Bad Video Game Box Art: Super NES Edition
Phalanx often rises to the top of worst cover art lists and sinks to the bottom of best cover art lists, but I thought it was clever. I remember the ad in EGM and it was a great attempt at a unique design: A spaceship flying behind a banjo player. If we got invaded right now, that very situation could very well happen. Just replace old man with a hipster and the banjo with a Walkman. Don't take everything at face value. Kemco tried standing out from the myriad spaceship shooters that ruled the Super NES days along with one on one fighting games and platformers. That's all there was back then.
RetroSquat presents, in no particular order, some bad Super NES box art:
Final Fight (Capcom, 1991)
That awkward jump kick in the background. Punk Mickey Rourke staring down Jesse Ventura. The Capcom artist for these Super NES fighting game boxes had some skill but definitely needed some inspiration beyond a staring contest. It's a fighting game. The fighting shouldn't be relegated to the background.
Worst part of the box: The title font. There's a perfectly good logo on the arcade cabinet and title screen that they could have used. What's the deal?
Best part of the box: A good game is housed inside of it.
Street Hockey '95 (GTE, 1994)
What? OK. This guy is yelling at you. Are you going to take it from him? Check out that sweet jump kick in rollerblades back there. Is that the same guy? Does he know how to use his hockey stick for actual hockey? He sure isn't convincing anyone if he does as he blew two chances to prove it. The girl in background on the other hand... That's how you hockey! Why isn't she up front representing?
Worst part of the box: The teeth. it's always the teeth.
Best part of the box: The world-renowned Street Sports pitbull up there.
Metal Morph (FCI, 1994)
So... Kano shooting a couple of creatures that look like a cross between one of the Spies from "Spy vs Spy" and Kurt Hectic from "MDK?" Kurt Hectic? Maybe there should be a "Bad Video Game Character Name" list. Loving the sheet metal logo that conjures memories of the Home Depot heat duct aisle.
Worst part of the box: You know when you're playing a game and you get to a stage with a fancy shiny floor? Looks great doesn't it? The designers were certainly proud of it because they took the time to, you know, put it in the game? Well, how many of those shiny, sterile floors have you seen where you can see your character's or any other object's reflection in it? Kind of makes you wonder why they put the floor in in the first place, right? Well, the artist couldn't even bother to add reflections in the obviously shiny floor on the box art, rendering the image lifeless and boring. This isn't the last we're going to hear from FCI.
Best part of the box: That floor sure is clean.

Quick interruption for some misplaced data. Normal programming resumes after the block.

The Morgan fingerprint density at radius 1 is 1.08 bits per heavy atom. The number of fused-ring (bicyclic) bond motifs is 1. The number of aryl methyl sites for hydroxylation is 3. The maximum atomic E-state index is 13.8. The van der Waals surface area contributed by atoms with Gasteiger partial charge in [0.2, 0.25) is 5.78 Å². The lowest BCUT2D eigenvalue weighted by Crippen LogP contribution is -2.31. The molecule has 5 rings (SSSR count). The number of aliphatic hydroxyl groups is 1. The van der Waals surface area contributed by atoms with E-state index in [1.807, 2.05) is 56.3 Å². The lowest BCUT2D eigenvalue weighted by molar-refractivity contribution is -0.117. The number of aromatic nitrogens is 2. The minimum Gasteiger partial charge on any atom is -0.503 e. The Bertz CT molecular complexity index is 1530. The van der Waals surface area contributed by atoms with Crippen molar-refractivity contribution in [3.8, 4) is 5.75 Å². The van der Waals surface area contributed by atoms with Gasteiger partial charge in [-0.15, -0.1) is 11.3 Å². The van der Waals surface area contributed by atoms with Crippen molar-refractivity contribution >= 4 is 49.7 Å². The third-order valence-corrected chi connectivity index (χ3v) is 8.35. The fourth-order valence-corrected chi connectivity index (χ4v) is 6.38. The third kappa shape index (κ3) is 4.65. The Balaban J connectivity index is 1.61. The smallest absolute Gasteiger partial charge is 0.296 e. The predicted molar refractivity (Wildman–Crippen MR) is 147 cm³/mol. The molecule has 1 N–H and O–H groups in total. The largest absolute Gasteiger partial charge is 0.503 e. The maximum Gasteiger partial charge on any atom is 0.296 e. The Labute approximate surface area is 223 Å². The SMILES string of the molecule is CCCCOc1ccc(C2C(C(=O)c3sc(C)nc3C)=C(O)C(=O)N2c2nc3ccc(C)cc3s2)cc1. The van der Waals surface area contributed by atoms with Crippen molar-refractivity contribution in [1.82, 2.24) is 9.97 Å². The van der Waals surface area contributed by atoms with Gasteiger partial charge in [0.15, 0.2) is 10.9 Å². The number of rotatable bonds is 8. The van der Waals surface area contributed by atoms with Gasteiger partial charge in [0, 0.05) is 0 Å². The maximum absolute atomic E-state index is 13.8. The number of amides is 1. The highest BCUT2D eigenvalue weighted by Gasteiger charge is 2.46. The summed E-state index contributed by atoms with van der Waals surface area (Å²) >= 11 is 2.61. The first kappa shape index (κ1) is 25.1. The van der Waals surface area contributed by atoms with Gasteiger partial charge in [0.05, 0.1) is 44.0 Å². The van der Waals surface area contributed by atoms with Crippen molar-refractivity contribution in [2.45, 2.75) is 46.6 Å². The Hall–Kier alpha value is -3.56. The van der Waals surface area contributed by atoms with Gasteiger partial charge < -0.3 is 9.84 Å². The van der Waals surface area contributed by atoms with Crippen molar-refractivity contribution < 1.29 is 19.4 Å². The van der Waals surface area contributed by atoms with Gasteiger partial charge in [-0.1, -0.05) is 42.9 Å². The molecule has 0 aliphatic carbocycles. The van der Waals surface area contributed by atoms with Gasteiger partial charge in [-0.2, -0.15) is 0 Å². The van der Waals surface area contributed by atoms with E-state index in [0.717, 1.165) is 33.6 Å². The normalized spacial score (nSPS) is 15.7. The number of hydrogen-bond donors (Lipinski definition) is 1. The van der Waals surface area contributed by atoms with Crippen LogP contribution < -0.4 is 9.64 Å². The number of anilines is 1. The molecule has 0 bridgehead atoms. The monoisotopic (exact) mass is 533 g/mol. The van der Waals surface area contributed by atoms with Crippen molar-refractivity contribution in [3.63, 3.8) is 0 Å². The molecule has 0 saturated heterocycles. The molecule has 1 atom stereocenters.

Street Fighter II (Capcom, 1992)
Capcom could have released this with a plain white cover with the words 'Street Fighter II' Written on it in the vain of The Beatles' White Album and it would have sold just the same. It brings up many, many questions: Why did they waste any amount of time and money on this ridiculous rendering? Is Chun Li supposed to be doing her lightning kick or is she losing her balance? Why is Blanka not rolling during his rolling attack? The alley is not representative of any of the game's stages, so why is it the one backdrop they decided to use on the cover? Why are there three fighters on the box? Were Chun Li and Ryu teaming up? Blanka obviously steamrolled Ryu just before this, Right? Otherwise, Ryu wouldn't be seemingly floating above the ground. Then where are his motion lines? Capcom makes great games that sell on their own merit, but they have some atrocious cover art.
Worst part of the box: No amount of artistic detail can make up for the artist's obvious lack of inspiration. Why the floating garbage can? Does everything on this cover have to be in motion all at once?
Best part of the box: The artist drew Chun Li's thighs proportionate with her body. We'll never see that again.
WCW SuperBrawl Wrestling (FCI, 1994)
This cover is anger inducing in more ways than the three obvious ones. The yellow text is unnecessary because if you didn't already know that this was a wrestling game from the big 'WCW' in the title or the word 'Wrestling' written underneath the word 'Rawl,' then you weren't looking for this game. Basically: Nobody bought this game for any other reason than the fact that they were actively seeking out a WCW game. Hopefully you sold this to all twelve WCW fans who owned a Super NES, FCI.
Worst part of the box: So, three guys, each having differing definitions of the word "toughness," walk into a Sears portrait studio... Lets talk about them: Guy number 1: Looks like he finally perfected the hairstyle he first debuted in his 11th grade yearbook photo. Hey, it only took him 35 years. Guy #2: Looks like Owen Wilson found the face painting booth at the Milwaukee State fair. Guy #3: I had to look this one up. Turns out his name is Vader, which upon discovering only leaves more questions. Supposedly there's something called "Vader Time?" Is the chipmunk scowl part of it? He had to know he looked ridiculous, right? At least they're all good sports for modeling three drastically different outfits that one should never leave the house in while wearing.
Best part of the box: It conforms to the Super NES box standards just like every other licensed game on the system.